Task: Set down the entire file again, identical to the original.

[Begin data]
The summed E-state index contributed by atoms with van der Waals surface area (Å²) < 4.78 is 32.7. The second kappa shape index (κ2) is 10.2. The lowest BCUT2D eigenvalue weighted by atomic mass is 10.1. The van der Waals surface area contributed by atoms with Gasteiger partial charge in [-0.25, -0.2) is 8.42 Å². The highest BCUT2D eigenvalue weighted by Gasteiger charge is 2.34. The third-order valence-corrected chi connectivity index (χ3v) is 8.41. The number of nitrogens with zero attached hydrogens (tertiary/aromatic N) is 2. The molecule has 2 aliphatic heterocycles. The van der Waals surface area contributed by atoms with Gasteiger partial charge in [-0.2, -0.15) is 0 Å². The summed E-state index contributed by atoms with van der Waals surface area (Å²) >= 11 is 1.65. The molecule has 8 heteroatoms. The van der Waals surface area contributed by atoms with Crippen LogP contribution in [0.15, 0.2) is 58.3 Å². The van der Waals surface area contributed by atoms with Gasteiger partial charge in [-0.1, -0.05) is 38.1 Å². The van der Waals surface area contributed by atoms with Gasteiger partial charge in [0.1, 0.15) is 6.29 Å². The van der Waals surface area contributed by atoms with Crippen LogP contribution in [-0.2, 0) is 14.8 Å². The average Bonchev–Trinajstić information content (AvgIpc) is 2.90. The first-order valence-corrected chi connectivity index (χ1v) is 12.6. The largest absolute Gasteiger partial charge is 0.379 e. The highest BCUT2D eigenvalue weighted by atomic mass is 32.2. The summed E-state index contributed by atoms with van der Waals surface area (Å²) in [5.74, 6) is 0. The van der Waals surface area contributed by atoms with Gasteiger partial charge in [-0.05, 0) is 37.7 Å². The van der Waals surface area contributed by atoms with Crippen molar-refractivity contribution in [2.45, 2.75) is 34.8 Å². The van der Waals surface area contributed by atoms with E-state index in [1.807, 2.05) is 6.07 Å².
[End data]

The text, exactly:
The summed E-state index contributed by atoms with van der Waals surface area (Å²) < 4.78 is 32.7. The second kappa shape index (κ2) is 10.2. The lowest BCUT2D eigenvalue weighted by atomic mass is 10.1. The van der Waals surface area contributed by atoms with Gasteiger partial charge in [-0.25, -0.2) is 8.42 Å². The highest BCUT2D eigenvalue weighted by Gasteiger charge is 2.34. The third-order valence-corrected chi connectivity index (χ3v) is 8.41. The number of nitrogens with zero attached hydrogens (tertiary/aromatic N) is 2. The molecule has 2 aliphatic heterocycles. The van der Waals surface area contributed by atoms with Gasteiger partial charge in [-0.2, -0.15) is 0 Å². The summed E-state index contributed by atoms with van der Waals surface area (Å²) >= 11 is 1.65. The molecule has 8 heteroatoms. The van der Waals surface area contributed by atoms with Crippen LogP contribution in [0.15, 0.2) is 58.3 Å². The van der Waals surface area contributed by atoms with Gasteiger partial charge in [-0.1, -0.05) is 38.1 Å². The van der Waals surface area contributed by atoms with Gasteiger partial charge in [0.1, 0.15) is 6.29 Å². The van der Waals surface area contributed by atoms with Crippen LogP contribution in [-0.2, 0) is 14.8 Å². The average Bonchev–Trinajstić information content (AvgIpc) is 2.90. The first-order valence-corrected chi connectivity index (χ1v) is 12.6. The largest absolute Gasteiger partial charge is 0.379 e. The highest BCUT2D eigenvalue weighted by atomic mass is 32.2. The summed E-state index contributed by atoms with van der Waals surface area (Å²) in [5.74, 6) is 0. The van der Waals surface area contributed by atoms with Gasteiger partial charge in [-0.05, 0) is 37.7 Å². The van der Waals surface area contributed by atoms with Crippen molar-refractivity contribution in [2.45, 2.75) is 34.8 Å². The van der Waals surface area contributed by atoms with E-state index in [1.807, 2.05) is 6.07 Å².